Curse of the Fly (1965) – Don Sharp


The second sequel to the original film connects in only the loosest ways, is next up on the Sci-Fi Chronicles list, and I was eager to see another take on the concept.

This time around the tale follows Henri Delambre (Brian Donlevy) and his sons, Martin (George Baker) and Albert (Michael Graham). There are secrets in this house in Montreal, that Patricia begins to discover, but can her own story be believed?

I love the dreamlike opening of the woman, Patricia (Carole Gray) escaping a mental institution to a wistful, eerie score by Bert Shefter. It seems rather silly how the one representative from the hospital, Madame Fournier (Rachel Kempson) is in no real rush to find Patricia.

I was delighted to see the film had a familiar face in Burt Kwouk, who is working with the Delambres. He plays a manner of manservant for the household in Montreal. The family have been working on the teleport, and in fact they used it to transport Henri from Quebec to England, but he came out of it scarred and damaged, but still confident that the machine will revolutionize travel.

Martin and Patricia fall quickly in love, and she returns to Montreal with him as his wife, despite the fact that they barely know one another, and he seems to be suffering from some teleport related effects, and of course, she is an escapee from a mental ward.


As Martin and Tai (Kwouk) get to work on the teleport, Patricia tries to settle into the house, and his father and brother in England are less than impress to discover that she is in the Montreal house. She wanders her new home, she discovers some terrifying things, including his ‘work with animals.’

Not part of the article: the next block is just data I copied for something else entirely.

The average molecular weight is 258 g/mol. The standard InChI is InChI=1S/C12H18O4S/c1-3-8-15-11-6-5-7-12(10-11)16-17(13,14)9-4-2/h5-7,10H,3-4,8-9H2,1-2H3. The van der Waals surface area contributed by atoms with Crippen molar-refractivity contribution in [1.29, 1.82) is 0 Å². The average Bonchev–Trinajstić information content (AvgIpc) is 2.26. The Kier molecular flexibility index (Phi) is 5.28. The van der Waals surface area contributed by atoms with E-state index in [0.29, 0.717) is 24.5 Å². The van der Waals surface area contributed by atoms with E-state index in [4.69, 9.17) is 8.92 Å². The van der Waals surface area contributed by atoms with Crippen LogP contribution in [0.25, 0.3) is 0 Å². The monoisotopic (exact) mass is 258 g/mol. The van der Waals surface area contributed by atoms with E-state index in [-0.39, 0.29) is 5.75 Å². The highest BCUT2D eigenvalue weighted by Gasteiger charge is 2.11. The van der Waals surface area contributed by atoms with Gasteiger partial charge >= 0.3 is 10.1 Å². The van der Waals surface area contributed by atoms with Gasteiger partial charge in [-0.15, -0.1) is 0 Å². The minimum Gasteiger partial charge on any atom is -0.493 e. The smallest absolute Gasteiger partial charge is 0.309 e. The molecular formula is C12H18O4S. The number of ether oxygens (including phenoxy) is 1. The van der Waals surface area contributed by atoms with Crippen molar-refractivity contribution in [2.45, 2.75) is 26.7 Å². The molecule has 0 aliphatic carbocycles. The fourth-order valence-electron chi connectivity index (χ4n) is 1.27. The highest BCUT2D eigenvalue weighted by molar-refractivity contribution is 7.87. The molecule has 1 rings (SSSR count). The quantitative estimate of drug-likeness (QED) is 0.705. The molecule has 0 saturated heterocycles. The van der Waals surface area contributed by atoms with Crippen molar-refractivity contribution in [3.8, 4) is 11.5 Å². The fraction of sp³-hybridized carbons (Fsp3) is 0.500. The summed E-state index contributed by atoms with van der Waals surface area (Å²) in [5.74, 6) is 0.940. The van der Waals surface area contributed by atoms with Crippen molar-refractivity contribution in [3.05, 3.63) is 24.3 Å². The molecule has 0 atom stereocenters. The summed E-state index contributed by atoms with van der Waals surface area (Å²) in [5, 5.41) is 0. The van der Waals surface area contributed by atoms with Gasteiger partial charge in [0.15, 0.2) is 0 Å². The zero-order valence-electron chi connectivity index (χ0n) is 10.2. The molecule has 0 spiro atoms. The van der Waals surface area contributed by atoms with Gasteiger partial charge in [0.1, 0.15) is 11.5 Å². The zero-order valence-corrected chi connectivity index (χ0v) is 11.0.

When things get even worse, with her hearing and seeing things in the night, none of the Delambres will admit that anything is going on, and tell her she was wrong or confused. This should play into her paranoia, and whatever mental illness she is supposed to have, and that would have been a great angle to play up, but it’s left to the side.

If the previous films were melodramatic, this one is triply so, and it is nowhere near as engaging as the first film. And some of the plot, read as all of it, just doesn’t work. It’s silly and goofy, and was obviously positioned as nothing more than a film suitable for a Saturday afternoon matinee.

This was one I simply couldn’t get into, I thought, I’d hoped, that with the way the film opened, that the dream/nightmare quality would be an overlay for the film, but instead, that felt like the only solid sequence in the film, everything else just falls apart, and lacks any real scares, or inspiration.

Perhaps that is why the property was left alone for as long as it was until Cronenberg came along and revitalized the tale.

Just too bad that because it was positioned as a kiddie horror/sci-fi film it couldn’t have been written a little more strongly. Oh well.


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